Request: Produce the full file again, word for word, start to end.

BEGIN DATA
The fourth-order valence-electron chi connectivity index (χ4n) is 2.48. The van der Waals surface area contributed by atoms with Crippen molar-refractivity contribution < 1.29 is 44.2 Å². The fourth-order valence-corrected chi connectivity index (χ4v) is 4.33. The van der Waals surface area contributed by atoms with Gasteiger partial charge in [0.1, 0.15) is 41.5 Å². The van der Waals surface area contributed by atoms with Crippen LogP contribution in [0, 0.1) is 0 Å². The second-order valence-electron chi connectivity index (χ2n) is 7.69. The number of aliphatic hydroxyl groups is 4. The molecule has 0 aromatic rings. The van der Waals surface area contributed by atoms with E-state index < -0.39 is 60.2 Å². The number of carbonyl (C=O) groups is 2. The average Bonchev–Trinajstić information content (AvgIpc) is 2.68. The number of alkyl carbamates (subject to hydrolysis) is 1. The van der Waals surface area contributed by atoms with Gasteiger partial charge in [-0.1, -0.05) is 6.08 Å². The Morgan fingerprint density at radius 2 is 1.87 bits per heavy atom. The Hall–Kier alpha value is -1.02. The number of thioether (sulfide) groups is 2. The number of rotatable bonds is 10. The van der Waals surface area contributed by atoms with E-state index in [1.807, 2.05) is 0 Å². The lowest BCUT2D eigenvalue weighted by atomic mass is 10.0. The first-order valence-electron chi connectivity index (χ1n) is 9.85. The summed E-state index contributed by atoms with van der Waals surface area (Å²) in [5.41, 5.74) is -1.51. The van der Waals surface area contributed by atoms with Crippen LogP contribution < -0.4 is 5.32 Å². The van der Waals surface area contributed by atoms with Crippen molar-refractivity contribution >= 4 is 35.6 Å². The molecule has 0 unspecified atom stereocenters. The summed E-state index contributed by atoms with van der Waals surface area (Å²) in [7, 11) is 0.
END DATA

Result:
The fourth-order valence-electron chi connectivity index (χ4n) is 2.48. The van der Waals surface area contributed by atoms with Crippen molar-refractivity contribution < 1.29 is 44.2 Å². The fourth-order valence-corrected chi connectivity index (χ4v) is 4.33. The van der Waals surface area contributed by atoms with Gasteiger partial charge in [0.1, 0.15) is 41.5 Å². The van der Waals surface area contributed by atoms with Crippen LogP contribution in [0, 0.1) is 0 Å². The second-order valence-electron chi connectivity index (χ2n) is 7.69. The number of aliphatic hydroxyl groups is 4. The molecule has 0 aromatic rings. The van der Waals surface area contributed by atoms with E-state index < -0.39 is 60.2 Å². The number of carbonyl (C=O) groups is 2. The average Bonchev–Trinajstić information content (AvgIpc) is 2.68. The number of alkyl carbamates (subject to hydrolysis) is 1. The van der Waals surface area contributed by atoms with Gasteiger partial charge in [-0.1, -0.05) is 6.08 Å². The Morgan fingerprint density at radius 2 is 1.87 bits per heavy atom. The Hall–Kier alpha value is -1.02. The number of thioether (sulfide) groups is 2. The number of rotatable bonds is 10. The van der Waals surface area contributed by atoms with E-state index in [1.807, 2.05) is 0 Å². The lowest BCUT2D eigenvalue weighted by atomic mass is 10.0. The first-order valence-electron chi connectivity index (χ1n) is 9.85. The summed E-state index contributed by atoms with van der Waals surface area (Å²) in [5.41, 5.74) is -1.51. The van der Waals surface area contributed by atoms with Crippen LogP contribution < -0.4 is 5.32 Å². The van der Waals surface area contributed by atoms with Crippen molar-refractivity contribution >= 4 is 35.6 Å². The molecule has 0 unspecified atom stereocenters. The summed E-state index contributed by atoms with van der Waals surface area (Å²) in [7, 11) is 0.